I am originally from Drexel Hill, PA. For my undergraduate degree, I attended the University of Notre Dame, where I majored in Accountancy and minored in Italian. After graduating from Notre Dame, I worked for three years as an auditor in the Insurance and Banking practice group of PricewaterhouseCoopers LLP. While at PwC, I became licensed as a Certified Public Accountant (CPA) in Pennsylvania.
While at Temple, I was the Editor-in-Chief of Volume 86 of the Temple Law Review, a staffer on Volume 85 of the Temple Law Review, a Student Code of Conduct Advisor, and the 3L Honor Code Representative for the Student Bar Association. I was also a Teaching Assistant for Professor Glennon’s Torts class and Professor Monroe’s Integrated Transactional Skills class and a Research Assistant for Professor Monroe and Professor Lin.
This is a very difficult question because so many professors at Temple—especially Professors DeJarnatt, Glennon, Lin, Little, Monroe, and Reinstein—have had such a tremendous impact on me. However, I will pick the two who had the biggest impact: Professor Tom Lin and Professor Robert Reinstein.
Professor Tom Lin has had an enormous impact on me in a relatively short time period. I first met Professor Lin during the fall of my 3L year when I began working as his Research Assistant. From our very first meeting, Professor Lin expressed sincere enthusiasm and interest in my career trajectory. During one of our conversations, I communicated my indecision regarding what practice area to enter after graduation. In response, Professor Lin designed a Guided Research curriculum to help me resolve that indecision. The curriculum spanned various advanced topics in law and finance and was one of the best learning experiences of my law school career. Ultimately, that research helped me choose a practice area to enter.
Professor Reinstein has been a mentor for me since my 1L year when I was a student in his Constitutional Law class. From the first day, I knew that Con Law would be a challenge for me. However, Professor Reinstein was able to guide me through that challenge. His office door was always open, and I spent many hours in there working through difficult issues. After 1L year finished, Professor Reinstein remained a strong influence in my legal education. He assisted me with picking a topic for my law review Comment and was instrumental as I navigated the clerkship application process. As the faculty advisor for the law review, Professor Reinstein helped me navigate many sensitive issues by providing measured and sensible advice. I am so thankful for all of the help that Professor Reinstein provided me with during my time at Temple.
I can pinpoint two distinct memories as my favorites from my time at Temple Law: this year’s Student Symposium and the various “Law Cappella” concerts that I have attended while at Temple. These two memories are meaningful to me because they both represent times that I was blown away by the level of talent that exists at Temple Law.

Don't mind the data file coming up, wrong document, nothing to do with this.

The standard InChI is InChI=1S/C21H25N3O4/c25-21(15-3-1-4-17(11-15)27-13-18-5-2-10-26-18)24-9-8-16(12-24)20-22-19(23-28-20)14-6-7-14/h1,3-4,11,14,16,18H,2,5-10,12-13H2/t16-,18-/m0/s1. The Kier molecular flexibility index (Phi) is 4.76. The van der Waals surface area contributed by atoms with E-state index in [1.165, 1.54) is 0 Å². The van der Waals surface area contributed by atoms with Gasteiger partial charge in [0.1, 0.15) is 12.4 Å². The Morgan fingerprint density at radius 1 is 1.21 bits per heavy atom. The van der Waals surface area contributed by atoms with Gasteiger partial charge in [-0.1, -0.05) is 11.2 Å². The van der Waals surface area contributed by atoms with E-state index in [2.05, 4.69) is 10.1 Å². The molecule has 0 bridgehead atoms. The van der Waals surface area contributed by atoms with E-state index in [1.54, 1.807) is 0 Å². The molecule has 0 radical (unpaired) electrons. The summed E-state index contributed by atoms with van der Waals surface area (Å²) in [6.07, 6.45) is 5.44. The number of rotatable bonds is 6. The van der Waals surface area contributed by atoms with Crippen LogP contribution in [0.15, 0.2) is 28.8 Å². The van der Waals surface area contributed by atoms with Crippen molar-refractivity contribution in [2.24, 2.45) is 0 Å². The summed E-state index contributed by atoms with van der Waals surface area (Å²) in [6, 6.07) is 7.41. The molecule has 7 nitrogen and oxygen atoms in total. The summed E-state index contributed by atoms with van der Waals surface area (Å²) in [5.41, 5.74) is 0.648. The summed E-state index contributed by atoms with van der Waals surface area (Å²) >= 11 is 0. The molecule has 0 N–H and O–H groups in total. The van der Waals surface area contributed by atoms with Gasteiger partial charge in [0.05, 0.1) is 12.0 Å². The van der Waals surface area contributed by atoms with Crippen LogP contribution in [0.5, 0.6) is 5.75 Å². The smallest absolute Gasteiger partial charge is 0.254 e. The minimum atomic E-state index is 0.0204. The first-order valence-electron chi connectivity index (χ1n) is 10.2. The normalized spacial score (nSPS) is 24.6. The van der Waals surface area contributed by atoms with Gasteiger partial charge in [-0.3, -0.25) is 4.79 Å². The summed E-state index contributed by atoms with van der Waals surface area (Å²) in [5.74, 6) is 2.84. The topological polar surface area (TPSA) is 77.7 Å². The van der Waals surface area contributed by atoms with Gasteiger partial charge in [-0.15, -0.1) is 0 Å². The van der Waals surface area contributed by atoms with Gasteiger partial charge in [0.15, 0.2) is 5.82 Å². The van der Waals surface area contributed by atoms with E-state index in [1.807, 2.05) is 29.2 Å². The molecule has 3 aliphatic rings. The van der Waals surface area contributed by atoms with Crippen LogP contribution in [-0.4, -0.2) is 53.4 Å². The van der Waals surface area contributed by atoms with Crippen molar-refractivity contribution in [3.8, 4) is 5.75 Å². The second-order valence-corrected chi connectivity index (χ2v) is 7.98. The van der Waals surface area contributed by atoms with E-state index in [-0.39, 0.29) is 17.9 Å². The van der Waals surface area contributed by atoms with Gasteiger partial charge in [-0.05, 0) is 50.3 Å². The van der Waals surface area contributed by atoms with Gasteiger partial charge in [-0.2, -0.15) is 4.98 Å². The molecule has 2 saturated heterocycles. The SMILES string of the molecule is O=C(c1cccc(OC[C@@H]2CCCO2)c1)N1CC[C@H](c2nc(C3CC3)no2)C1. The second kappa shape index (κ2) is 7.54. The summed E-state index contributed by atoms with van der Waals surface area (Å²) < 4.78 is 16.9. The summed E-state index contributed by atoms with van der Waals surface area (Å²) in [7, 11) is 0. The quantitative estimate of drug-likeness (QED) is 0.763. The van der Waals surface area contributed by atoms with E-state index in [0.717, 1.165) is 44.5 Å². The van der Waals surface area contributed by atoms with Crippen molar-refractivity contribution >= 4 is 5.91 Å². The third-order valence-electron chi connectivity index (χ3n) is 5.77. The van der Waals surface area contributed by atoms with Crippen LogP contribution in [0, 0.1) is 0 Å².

My first favorite memory is the Student Symposium. During the spring of my 3L year, all of Temple’s student-run, scholarly journals cohosted a Student Symposium. At the Symposium, six students presented the Note or Comment they wrote as a staffer on a journal to an audience of faculty members and fellow students. For me, the event was an incredible way to celebrate student scholarship and showcase the extraordinary talent of some of Temple’s students.
A second cherished memory of mine is the various “Law Cappella” concerts I have attended while at Temple. At these concerts, which typically occur right before final exams, Temple students (including some of my closest friends) perform a cappella songs for an audience of their fellow classmates. The concerts are such a welcomed break from finals period, and they bring some much needed levity and laughter during a stressful time.
Next year, I will serve as a law clerk for the Honorable Franklin S. Van Antwerpen of the United States Court of Appeals for the Third Circuit. Following my clerkships, I will be an associate at Ballard Spahr LLP.
I hope to carry two significant pieces of advice that I have received with me as I leave Temple Law to pursue my career. The first piece of advice came to me from before I even stepped foot in Klein Hall. That advice came from my mom, a 1982 summa cum laude graduate of the University of Notre Dame’s law school. In response to my stresses about the level of competition in law school and the dreaded curve, my mom told me, “It is never you versus everyone else. It is you versus the test. Do the best that you can against that test, and do not worry about anyone else.” I embraced that attitude and found that it was common at Temple, where the attitude and relationships among the students were overwhelmingly collaborative—as opposed to competitive. I hope that I maintain that collaborative attitude in my future endeavors.
The second piece of valuable advice came to me at the end of my law school career—from Professor Tom Lin. During our final meeting, I asked Professor Lin what advice he had for me as I began my career. He told me that I should never let work fundamentally change who I am. Despite the inevitable stress associated with a legal career, I should always remain true to myself and not allow pressure to change me. I hope to heed his advice and maintain my sense of self throughout any and all future challenges.